Minority youth aged 8 to 18 consume an average of 13 hours of media content a day -- about 4-1/2 hours more than their white counterparts, according to a Northwestern University report, the first national study to focus exclusively on children's media use by race and ethnicity.
"In the past decade, the gap between minority and white youth's daily media use has doubled for blacks and quadrupled for Hispanics," says Northwestern Professor Ellen Wartella, who directed the study and heads the Center on Media and Human Development in the School of Communication. "The big question is what these disparities mean for our children's health and education."
The report finds that minority children spend one to two additional hours each day watching TV and videos, approximately an hour more listening to music, up to an hour and a half more on computers, and 30 to 40 minutes more playing video games than their white counterparts.
The only medium for which no difference was found between minority and white youth was reading print for pleasure. Young people in all groups read for pleasure approximately 30 to 40 minutes a day, the study finds.
"Our study is not meant to blame parents," says Wartella, a longtime Sesame Workshop trustee and Hamad Bin Khalifa Al-Thani Professor in Communication. "We hope to help parents, educators and policymakers better understand how children's media use may influence health and educational disparities."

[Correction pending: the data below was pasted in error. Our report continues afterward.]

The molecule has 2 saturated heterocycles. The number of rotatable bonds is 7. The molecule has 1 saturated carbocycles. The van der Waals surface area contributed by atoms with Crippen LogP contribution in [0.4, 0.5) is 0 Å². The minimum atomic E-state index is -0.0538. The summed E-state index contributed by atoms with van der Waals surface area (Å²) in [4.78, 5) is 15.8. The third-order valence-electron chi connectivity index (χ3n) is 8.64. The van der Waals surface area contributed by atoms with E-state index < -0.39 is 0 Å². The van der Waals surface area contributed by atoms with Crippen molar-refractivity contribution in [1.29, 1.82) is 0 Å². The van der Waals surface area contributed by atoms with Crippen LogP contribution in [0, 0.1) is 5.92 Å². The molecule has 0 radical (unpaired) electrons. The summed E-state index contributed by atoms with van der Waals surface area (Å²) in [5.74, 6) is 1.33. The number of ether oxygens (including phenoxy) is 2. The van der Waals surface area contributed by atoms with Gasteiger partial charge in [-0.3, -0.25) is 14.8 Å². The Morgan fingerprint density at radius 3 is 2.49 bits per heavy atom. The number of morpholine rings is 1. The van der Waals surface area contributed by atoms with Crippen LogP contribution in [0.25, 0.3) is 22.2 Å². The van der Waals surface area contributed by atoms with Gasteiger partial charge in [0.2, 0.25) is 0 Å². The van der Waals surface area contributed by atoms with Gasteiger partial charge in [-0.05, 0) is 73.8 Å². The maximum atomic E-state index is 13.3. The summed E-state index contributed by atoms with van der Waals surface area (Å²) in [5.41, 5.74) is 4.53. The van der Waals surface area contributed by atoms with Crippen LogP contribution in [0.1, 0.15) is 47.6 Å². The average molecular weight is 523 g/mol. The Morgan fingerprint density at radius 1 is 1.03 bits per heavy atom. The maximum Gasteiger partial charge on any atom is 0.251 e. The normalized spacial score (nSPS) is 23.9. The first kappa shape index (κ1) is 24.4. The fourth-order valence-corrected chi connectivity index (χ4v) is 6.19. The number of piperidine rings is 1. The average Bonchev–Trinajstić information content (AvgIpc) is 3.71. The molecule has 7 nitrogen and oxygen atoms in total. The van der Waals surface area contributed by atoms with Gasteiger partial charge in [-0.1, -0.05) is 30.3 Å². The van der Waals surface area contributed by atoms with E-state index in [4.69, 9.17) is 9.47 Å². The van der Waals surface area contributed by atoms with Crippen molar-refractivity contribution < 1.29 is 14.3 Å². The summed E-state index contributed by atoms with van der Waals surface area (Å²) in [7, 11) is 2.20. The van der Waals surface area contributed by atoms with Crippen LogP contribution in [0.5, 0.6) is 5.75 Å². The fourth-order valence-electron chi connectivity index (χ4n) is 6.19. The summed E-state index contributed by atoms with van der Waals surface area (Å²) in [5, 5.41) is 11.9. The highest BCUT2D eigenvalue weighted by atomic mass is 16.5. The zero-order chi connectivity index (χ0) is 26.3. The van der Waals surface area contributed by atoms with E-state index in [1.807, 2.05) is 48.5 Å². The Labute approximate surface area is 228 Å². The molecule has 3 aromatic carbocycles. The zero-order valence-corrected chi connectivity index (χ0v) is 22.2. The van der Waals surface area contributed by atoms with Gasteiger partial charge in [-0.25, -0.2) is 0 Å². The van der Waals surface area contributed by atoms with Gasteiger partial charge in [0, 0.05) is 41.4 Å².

The study, "Children, Media and Race: Media Use Among White, Black, Hispanic and Asian American Children," is based on a new analysis, by race, of data from the Kaiser Family Foundation's previous media use studies. It finds that race-related differences among youth are robust even when controlling for factors including parent education and whether or not children are from single- or two-parent families.
Other report findings:
The report is being released at the June 8 Lambert Family Communication Conference on Children, Media and Race, which will explore the health and educational implications of racial and ethnic differences in young people's media use. The conference begins at 8:30 a.m. at the Pew Charitable Trusts Conference Center, 901 E Street NW, in Washington, D.C.
Participants will include Federal Communications Commission member Mignon Clyburn; National Telecommunications Information Administration Deputy Director Anna Gomez; MTV Tr3s executive Jose Tillan; and experts from the American Academy of Pediatrics, Common Sense Media, the National Hispanic Media Coalition and PBS Kids.
The Northwestern report analyzes by race data from the 2010 Kaiser Family Foundation Generation M2 study on media use among 8- to 18-year-olds and the foundation's 2006 Media Family study on children from birth to age 6. It is co-authored by Wartella, who also is professor of psychology in Weinberg College of Arts and Sciences; Vicky Rideout, former Kaiser Family Foundation vice president; and Northwestern post-doctoral fellow Alexis Lauricella. The data include a nationally representative sample of 1,858 8- to 18-year-old students and 996 parents of 0- to 6-year-olds. Unless otherwise noted, all findings in this release concern 8- to 18-year-olds.
The report will be available June 8 at http://cmhd.northwestern.edu/?page_id=9.
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